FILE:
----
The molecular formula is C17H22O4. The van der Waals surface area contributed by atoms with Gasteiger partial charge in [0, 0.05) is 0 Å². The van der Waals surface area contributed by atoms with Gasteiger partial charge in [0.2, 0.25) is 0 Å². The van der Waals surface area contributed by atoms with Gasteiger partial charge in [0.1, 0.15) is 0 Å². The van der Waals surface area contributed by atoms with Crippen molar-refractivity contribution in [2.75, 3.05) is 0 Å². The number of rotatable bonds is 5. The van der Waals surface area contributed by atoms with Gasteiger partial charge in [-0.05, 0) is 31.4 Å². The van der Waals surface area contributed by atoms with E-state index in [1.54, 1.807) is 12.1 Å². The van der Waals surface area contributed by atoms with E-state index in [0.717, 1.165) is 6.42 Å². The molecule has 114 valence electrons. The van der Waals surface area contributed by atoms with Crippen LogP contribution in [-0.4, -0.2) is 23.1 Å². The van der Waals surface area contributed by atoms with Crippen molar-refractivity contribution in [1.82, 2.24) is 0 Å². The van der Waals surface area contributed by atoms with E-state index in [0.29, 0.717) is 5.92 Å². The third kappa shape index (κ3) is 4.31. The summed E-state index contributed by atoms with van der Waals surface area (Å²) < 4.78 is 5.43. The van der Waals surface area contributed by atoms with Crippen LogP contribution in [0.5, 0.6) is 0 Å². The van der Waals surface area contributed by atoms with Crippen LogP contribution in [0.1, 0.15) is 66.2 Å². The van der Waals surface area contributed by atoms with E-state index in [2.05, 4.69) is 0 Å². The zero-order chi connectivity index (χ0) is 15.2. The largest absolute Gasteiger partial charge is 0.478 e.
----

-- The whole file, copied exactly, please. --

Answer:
The molecular formula is C17H22O4. The van der Waals surface area contributed by atoms with Gasteiger partial charge in [0, 0.05) is 0 Å². The van der Waals surface area contributed by atoms with Gasteiger partial charge in [0.2, 0.25) is 0 Å². The van der Waals surface area contributed by atoms with Gasteiger partial charge in [0.1, 0.15) is 0 Å². The van der Waals surface area contributed by atoms with Crippen molar-refractivity contribution in [2.75, 3.05) is 0 Å². The number of rotatable bonds is 5. The van der Waals surface area contributed by atoms with Gasteiger partial charge in [-0.05, 0) is 31.4 Å². The van der Waals surface area contributed by atoms with E-state index in [1.54, 1.807) is 12.1 Å². The van der Waals surface area contributed by atoms with E-state index in [0.717, 1.165) is 6.42 Å². The molecule has 114 valence electrons. The van der Waals surface area contributed by atoms with Crippen LogP contribution in [-0.4, -0.2) is 23.1 Å². The van der Waals surface area contributed by atoms with Crippen molar-refractivity contribution in [1.82, 2.24) is 0 Å². The van der Waals surface area contributed by atoms with E-state index in [0.29, 0.717) is 5.92 Å². The third kappa shape index (κ3) is 4.31. The summed E-state index contributed by atoms with van der Waals surface area (Å²) < 4.78 is 5.43. The van der Waals surface area contributed by atoms with Crippen LogP contribution in [0.5, 0.6) is 0 Å². The van der Waals surface area contributed by atoms with Crippen LogP contribution in [0.1, 0.15) is 66.2 Å². The van der Waals surface area contributed by atoms with E-state index in [2.05, 4.69) is 0 Å². The zero-order chi connectivity index (χ0) is 15.2. The largest absolute Gasteiger partial charge is 0.478 e.